Finally, and most importantly, Mellifera invited the Court to take into account the aforementioned findings of the ACCC and modify its jurisprudence on the “act of individual scope” requirement. In addition, the association invited the EU judges to provide a consistent interpretation of Article 10 paragraph 1 of the Aarhus Regulation with the Aarhus Convention, in order to bring the EU closer to a full compliance with international environmental law.
EU General Court ruling
The GC disagreed with the arguments put forward by Mellifera and, in its ruling issued on the 27th of September 2018, confirmed the CJEU previous jurisprudence on the Aarhus Regulation, namely the Stichting natuur case-law.
Firstly, the EU judges agreed with the Commission and found that the implementing regulation had a general scope, since it did not limit its effects to the legal sphere of the applicant. On the contrary, as the applicant acknowledged itself, the regulation also affected the legal sphere of other economic operators who find themselves in need of that authorization as they produce or trade, in the internal market, phytosanitary products containing that specific substance. As a consequence, in the Court’s reasoning, the individual scope of the implementing regulation had to be set aside.
Secondly, the GC dealt with the invitation put forward by Mellifera to align its jurisprudence with the findings of the ACCC and the provisions of the Aarhus Convention on access to justice. The association recalled that the Convention is binding on the EU and that Article 9 paragraph 3 of the Convention guarantees the broadest access to justice possible, not limiting the possibility to challenge measures having a negative impact on the environment to acts of “individual scope“. This is a stricter definition introduced by the EU legislator that is not required by the Aarhus Convention.
In addition, the association highlighted that, in spite of the lack of direct effect of Article 9 paragraph 3 of the Aarhus Convention affirmed in Stichting natuur and Slovak bear, the Court has a duty of consistent interpretation of EU secondary law with international agreements to which the EU is party. This meant that, according to Mellifera, the Court had to interpret Article 10 paragraph 1 of the Aarhus Regulation in compliance with Article 9 paragraph 3 of the Aarhus Convention.
Nevertheless, the GC rejected all these arguments. First, it denied once again that Article 9 paragraph 3 may have direct effect in the EU legal order. Second, regarding the invitation to follow the ACCC findings, the EU judges answered that even assuming that such findings had binding force, these are nothing more than a simple “project”, which has been released on the 17thof March 2017, therefore once the contested regulation had already been adopted by the Commission.
Regarding the duty of consistent interpretation with international law, the Court held that this is possible only where the wording of the concerned legislation allows for such an interpretation and this does not lead to an interpretation contra legem.
In this regard, the EU judges noticed that, since the wording of the relevant legislation (namely the Aarhus Regulation) is very clear in limiting the types of challengeable measures to administrative acts having an “individual scope”, a consistent interpretation of such a regulation must be excluded, especially in the case at stake, since the Court had already qualified the contested implementing regulation 2016/1056 as a measure of “general scope”.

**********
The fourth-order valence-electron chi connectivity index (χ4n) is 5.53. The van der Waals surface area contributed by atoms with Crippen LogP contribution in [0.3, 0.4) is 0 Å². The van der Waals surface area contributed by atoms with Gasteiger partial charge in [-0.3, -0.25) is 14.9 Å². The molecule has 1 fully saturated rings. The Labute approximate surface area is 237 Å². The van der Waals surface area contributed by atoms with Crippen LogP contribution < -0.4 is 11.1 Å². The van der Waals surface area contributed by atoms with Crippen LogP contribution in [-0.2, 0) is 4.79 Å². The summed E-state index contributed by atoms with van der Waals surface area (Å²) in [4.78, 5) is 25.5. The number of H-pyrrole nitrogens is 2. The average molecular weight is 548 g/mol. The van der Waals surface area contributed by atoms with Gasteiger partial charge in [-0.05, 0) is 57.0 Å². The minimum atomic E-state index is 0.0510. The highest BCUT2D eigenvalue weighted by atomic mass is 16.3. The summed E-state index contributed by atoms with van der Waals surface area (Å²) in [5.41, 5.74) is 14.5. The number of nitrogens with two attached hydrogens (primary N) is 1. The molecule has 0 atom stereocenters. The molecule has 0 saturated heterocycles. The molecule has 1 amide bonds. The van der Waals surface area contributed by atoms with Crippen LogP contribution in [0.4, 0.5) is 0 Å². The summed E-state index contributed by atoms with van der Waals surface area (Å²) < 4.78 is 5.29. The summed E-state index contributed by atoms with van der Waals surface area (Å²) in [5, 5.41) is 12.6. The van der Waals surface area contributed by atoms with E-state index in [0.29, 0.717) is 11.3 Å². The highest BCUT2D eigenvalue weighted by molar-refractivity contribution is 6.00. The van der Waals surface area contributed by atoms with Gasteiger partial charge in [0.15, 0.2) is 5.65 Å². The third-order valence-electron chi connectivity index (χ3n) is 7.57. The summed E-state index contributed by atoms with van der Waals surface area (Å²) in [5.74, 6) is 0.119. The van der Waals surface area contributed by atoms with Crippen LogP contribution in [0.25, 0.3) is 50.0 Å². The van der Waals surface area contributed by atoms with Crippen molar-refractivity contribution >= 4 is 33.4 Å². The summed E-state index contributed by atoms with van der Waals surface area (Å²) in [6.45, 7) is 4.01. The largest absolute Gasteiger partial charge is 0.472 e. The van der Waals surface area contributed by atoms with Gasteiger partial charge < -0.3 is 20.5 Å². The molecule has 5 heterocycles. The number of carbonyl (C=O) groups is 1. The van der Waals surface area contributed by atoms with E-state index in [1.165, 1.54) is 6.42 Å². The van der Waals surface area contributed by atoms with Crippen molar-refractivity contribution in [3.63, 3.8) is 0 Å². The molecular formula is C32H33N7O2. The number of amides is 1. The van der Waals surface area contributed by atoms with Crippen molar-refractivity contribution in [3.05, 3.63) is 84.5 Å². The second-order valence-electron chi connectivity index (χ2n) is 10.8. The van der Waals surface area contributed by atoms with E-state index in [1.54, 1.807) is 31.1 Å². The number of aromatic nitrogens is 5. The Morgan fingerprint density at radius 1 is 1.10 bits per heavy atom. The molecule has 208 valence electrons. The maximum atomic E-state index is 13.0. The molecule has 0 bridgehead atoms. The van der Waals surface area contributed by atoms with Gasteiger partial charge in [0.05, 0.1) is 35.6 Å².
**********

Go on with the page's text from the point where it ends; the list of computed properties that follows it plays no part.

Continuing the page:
For these reasons, the Court rejected all the pleas put forward by the association.
The “Mellifera” case is interesting for a number of reasons, in particular with regard to the role played by the association which brought the case before the Court.
In this regard, “Mellifera” can be seen as a very good example of how civil society organisations can make use of international law in order to bring changes in the EU legal order. Although it ultimately failed, the association tried to “enforce” the Aarhus Convention and, at the same time, amend the relevant EU legislation hindering access to justice in environmental matters.
Furthermore, it is also worth consideration the role the organisation played in trying to favour a “judicial” dialogue (even if the ACCC acts in a non-judicial capacity) between European courts and international compliance bodies, by inviting the GC to take into account the recent findings of the Aarhus Committee. However, that invitation has been completely disregarded by both the European Commission and the CJEU’s General Court.
The two EU institutions agreed on defining the findings and recommendations of the Aarhus Committee as a simple “project” (a term whose meaning is not really clear in such a context) without any binding force. Plus, the Court used the chronological argument - according to which the findings were released only after the Commission implementing regulation - as a justification for setting aside the fact that EU is (still) not in compliance with the Aarhus Convention. Given this argument, it will be interesting to see how the Court will answer to applications challenging EU measures adopted after the publication of the ACCC findings.
In conclusion, it does not appear that the “Aarhus fight” between EU institutions and environmental associations and NGOs will finish soon. A fortiori, the findings of the Aarhus Committee, along with the recent positions on the matter adopted by all the other EU institutions (in particular the Council and the European Parliament) seem to have strengthened the civil society’s beliefs that EU law can be amended, and a new similar application by Mellifera has already been submitted before the GC in August 2018.